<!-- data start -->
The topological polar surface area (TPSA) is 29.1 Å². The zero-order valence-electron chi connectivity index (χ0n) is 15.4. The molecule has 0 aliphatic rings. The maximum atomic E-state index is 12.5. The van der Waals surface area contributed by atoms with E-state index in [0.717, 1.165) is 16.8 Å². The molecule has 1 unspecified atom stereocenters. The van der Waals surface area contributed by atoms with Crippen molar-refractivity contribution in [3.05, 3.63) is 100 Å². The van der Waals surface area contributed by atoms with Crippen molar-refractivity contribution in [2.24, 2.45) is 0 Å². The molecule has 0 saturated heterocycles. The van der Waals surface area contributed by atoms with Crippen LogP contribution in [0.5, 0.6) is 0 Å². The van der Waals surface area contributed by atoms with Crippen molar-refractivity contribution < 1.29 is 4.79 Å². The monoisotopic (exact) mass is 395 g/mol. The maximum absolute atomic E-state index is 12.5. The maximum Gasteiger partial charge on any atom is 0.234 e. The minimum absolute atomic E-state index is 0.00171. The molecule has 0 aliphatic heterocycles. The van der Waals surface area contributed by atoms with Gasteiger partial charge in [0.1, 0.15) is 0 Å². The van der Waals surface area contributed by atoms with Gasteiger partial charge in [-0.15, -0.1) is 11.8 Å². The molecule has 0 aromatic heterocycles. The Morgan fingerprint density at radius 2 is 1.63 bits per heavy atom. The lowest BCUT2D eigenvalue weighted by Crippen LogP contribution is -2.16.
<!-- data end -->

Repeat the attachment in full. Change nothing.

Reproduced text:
The topological polar surface area (TPSA) is 29.1 Å². The zero-order valence-electron chi connectivity index (χ0n) is 15.4. The molecule has 0 aliphatic rings. The maximum atomic E-state index is 12.5. The van der Waals surface area contributed by atoms with E-state index in [0.717, 1.165) is 16.8 Å². The molecule has 1 unspecified atom stereocenters. The van der Waals surface area contributed by atoms with Crippen molar-refractivity contribution in [3.05, 3.63) is 100 Å². The van der Waals surface area contributed by atoms with Crippen molar-refractivity contribution in [2.24, 2.45) is 0 Å². The molecule has 0 saturated heterocycles. The van der Waals surface area contributed by atoms with Crippen LogP contribution in [0.5, 0.6) is 0 Å². The van der Waals surface area contributed by atoms with Crippen molar-refractivity contribution < 1.29 is 4.79 Å². The monoisotopic (exact) mass is 395 g/mol. The maximum absolute atomic E-state index is 12.5. The maximum Gasteiger partial charge on any atom is 0.234 e. The minimum absolute atomic E-state index is 0.00171. The molecule has 0 aliphatic heterocycles. The van der Waals surface area contributed by atoms with Gasteiger partial charge in [0.1, 0.15) is 0 Å². The van der Waals surface area contributed by atoms with Gasteiger partial charge in [-0.15, -0.1) is 11.8 Å². The molecule has 0 aromatic heterocycles. The Morgan fingerprint density at radius 2 is 1.63 bits per heavy atom. The lowest BCUT2D eigenvalue weighted by Crippen LogP contribution is -2.16.